For telescope objectives or front corrector plates that have accumulated fingerprints, pollen, or dew residue, immediate cleaning is essential. These substances can degrade optical coatings or chemically etch the glass of some lenses, causing permanent and irreversible damage to the optical surface. Eyepieces, frequently exposed to eyelash oils, makeup, and accidental smudges, also benefit from periodic cleaning to maintain clarity.

However, it’s essential to remember that, except for potentially harmful residues or excessive dust and dirt, frequent cleaning isn’t always necessary. Dust is mostly harmless to optical performance, unless in significant amounts. If you’re dealing with mere dust, a bulb blower is ideal for cleaning without touching the lens. Compressed air can be too forceful and may deposit residues, making bulb- or squeeze-type blowers a safer choice.

For stubborn residues like fingerprints or eyelash oils, a liquid solvent solution is necessary. Using disposable wipes, like pre-moistened Zeiss wipes, in gentle circular motions ensures effective cleaning without scratching. For smaller, harder-to-reach optics, Q-tips dipped in lens cleaner or LensPens can be handy.

Mirrors, however, have their own set of guidelines. Light dust layers on mirrors are best left undisturbed, as cleaning may cause more harm than the dust itself. But if the mirror becomes significantly dirty or encounters harmful substances like pollen or insect waste, a cleaning process involving tap water, mild dish soap, and distilled water rinse will suffice.

If your telescope has electronic components, regularly check the batteries to ensure they aren’t leaking, which can damage the internal circuitry. For computerized telescopes, ensure that the firmware is regularly updated to have the latest features and bug fixes.

If you’re taking your telescope outside from a warm room in cold weather, give it time to acclimate to allow the optics to cool to ambient temperature and provide sharp images. Avoid leaving your telescope under direct sunlight for extended periods, as this can heat and potentially damage the optics—or worse, with some open-tubed designs or without a lens cap, a ray of sunlight could actually strike the optics and be focused inside the telescope, potentially setting it or nearby objects ablaze.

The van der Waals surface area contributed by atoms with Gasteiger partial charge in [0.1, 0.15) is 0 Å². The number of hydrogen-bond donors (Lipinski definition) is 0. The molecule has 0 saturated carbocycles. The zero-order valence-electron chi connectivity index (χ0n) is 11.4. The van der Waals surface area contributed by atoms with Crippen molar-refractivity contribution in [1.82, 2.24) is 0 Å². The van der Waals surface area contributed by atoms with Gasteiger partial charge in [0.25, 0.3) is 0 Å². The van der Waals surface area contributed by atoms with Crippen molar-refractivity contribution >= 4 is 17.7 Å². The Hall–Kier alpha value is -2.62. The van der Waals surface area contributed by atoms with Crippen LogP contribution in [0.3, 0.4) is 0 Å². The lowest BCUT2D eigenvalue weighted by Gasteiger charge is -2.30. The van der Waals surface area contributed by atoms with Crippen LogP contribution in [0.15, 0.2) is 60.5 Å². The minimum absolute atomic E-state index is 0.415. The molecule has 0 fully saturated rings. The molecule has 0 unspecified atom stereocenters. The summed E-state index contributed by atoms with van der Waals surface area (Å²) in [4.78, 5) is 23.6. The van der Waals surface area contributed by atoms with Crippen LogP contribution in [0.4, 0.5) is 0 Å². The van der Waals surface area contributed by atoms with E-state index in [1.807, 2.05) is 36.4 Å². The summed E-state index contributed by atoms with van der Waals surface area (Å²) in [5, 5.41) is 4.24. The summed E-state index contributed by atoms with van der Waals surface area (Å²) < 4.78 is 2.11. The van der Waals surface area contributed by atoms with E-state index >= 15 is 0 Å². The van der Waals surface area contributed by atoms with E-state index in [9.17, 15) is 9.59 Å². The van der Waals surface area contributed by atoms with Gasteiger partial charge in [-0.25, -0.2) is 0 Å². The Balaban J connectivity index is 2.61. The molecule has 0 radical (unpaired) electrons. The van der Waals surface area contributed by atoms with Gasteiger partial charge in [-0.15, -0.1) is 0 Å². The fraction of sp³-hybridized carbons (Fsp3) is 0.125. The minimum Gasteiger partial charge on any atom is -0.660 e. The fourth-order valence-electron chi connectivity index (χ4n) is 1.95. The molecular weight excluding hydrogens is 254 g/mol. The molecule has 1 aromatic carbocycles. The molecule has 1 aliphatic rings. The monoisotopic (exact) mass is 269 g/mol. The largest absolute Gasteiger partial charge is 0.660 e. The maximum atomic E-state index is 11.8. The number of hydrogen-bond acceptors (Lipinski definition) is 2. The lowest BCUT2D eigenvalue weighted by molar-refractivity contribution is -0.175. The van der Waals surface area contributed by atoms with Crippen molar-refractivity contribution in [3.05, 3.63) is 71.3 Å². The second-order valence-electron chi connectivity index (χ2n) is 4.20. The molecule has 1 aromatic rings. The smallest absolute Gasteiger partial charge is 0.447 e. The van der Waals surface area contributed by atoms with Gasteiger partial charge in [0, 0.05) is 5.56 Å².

If your observing location requires walking up or down stairs, or you can’t handle carrying something too heavy, or if you just decide you want to travel a lot with your scope, choosing a smaller one might be a better idea. 8″ Dobsonians are what we consider to be perfect in terms of the balance between portability and viewability.

While it’s amazing to peer through a large scope, it’s useless if it isn’t used. This goes for kids too. If you’re shopping telescope for a child, remember to choose something they can manage on their own.

A Few Frequently Asked Questions

Where should I buy telescopes from?

Amazon, Agena Astro, High Point Scientific, Orion Telescopes & Binoculars, Oceanside Photo and Telescope (OTPCorp), Omegon, and Tejraj are all trustworthy retailers of telescopes with excellent customer service.

Which telescope brand is better – Meade, Celestron or Orion?

Almost all of the major telescope brands make great products—and unfortunately, they all market irredeemable garbage at low price points, using their good reputations to fool newcomers. Brand loyalty or image should never be a factor in choosing a telescope or accessories.

How much is a decent telescope?

A decent telescope can cost as little as $100, but we recommend spending at least $150 to $200 for something good with no compromises. You get what you pay for.

Can you see galaxies with a telescope?

Any telescope can at least show you the Andromeda Galaxy, but the quality of your views and the number of galaxies depends on your telescope’s aperture, your light pollution and sky conditions, and your skill as an observer.